These are my favorite picks from this category of cards, but there are many more in my final decklist. All of these cards have the express purpose of creating as many tokens as possible. Arachnogenesis protects us from an attack while putting precious tokens onto the battlefield in the process. Assemble the Legion and Scute Swarm don’t start out threatening, but given only a few turns will honestly take over the game on their own if they are allowed to stay on the board. Giving them a Sliver boost only helps with their lethality. Feed the Pack and Mycoloth both take our already established tokens and put production through the roof. You really only need either of these to trigger once to have more than enough power on board to kill everyone at the table in one attack. Krenko is simultaneously the best and worst token producer in the deck. There are no other goblins in the deck so Krenko’s production of tokens starts out agonizingly slow. Unless we have Maskwood Nexus, or Mirror Entity out on the board, in which case he is instantly the best card we have access to. Repeatedly doubling all of our tokens for free is something no other card can even get close to.
Making tokens is great, but what about making even more tokens. All of these cards do what Krenko does for us but they need other cards to actually make the tokens. If we don't manage to get to one of our ways to turn everything into Slivers, just overwhelming our opponents is still a gameplan that we can excecute quite effectively.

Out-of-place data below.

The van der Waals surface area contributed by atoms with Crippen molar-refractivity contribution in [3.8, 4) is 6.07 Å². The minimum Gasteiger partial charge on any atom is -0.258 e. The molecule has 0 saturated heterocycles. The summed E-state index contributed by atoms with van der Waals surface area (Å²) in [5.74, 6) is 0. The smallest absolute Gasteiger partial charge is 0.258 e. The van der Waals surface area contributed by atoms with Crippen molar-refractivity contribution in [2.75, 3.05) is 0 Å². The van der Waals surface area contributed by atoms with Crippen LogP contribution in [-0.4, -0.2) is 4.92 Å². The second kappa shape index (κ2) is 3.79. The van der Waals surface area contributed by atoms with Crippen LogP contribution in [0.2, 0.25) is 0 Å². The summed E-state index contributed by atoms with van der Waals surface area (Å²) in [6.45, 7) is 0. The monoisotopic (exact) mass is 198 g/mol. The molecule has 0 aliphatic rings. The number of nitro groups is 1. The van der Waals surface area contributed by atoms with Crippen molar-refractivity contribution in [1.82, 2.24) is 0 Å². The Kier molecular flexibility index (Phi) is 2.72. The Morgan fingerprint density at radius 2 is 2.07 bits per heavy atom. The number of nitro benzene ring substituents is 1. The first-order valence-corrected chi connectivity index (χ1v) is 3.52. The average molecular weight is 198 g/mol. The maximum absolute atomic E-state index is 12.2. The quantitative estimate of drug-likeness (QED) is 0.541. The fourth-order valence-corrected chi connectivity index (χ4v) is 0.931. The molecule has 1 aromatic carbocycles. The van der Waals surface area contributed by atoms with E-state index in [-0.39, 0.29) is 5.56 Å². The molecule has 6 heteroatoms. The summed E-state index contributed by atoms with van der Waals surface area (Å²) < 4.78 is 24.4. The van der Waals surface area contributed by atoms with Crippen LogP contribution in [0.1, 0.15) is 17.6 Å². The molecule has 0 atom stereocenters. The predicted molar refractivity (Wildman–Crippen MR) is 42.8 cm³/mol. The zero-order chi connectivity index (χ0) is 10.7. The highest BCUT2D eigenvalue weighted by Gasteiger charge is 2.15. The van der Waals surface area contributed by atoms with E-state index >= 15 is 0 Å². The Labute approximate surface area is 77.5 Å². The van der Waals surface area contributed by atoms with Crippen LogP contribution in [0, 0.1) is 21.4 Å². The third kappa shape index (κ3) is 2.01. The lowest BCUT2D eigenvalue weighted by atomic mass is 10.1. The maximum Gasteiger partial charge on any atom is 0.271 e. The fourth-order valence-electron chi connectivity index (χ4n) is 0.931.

Realistically, we don’t actually need any other Slivers in the deck when the deck is working how it’s supposed to be. All you need is a lot of tokens, a way to turn them to Slivers, and the commander. But I’ve found that these guys still let you feel like you are playing Slivers and are useful when the deck is only doing one of those things. You still need to be able to turn all your guys into Slivers for these to have a really impactful effect, but at least we can edge against one of our downfalls this way. Cloudshredder Sliver, Galerider Sliver, and Virulent Sliver will often enough allow us to kill one or more players at the table even without the commander, a great option if it gets killed so many times that it is uncastable. Gemhide Sliver helps us round out the fact that we are still a five color deck and need fixing, while Homing Sliver can help us find the right Sliver for the job at hand. Spiteful Sliver is an excellent card that makes blocking really tricky for our opponents, and synergizes absolutely perfectly with Blasphemous Act in our board wipe suite. Speaking of…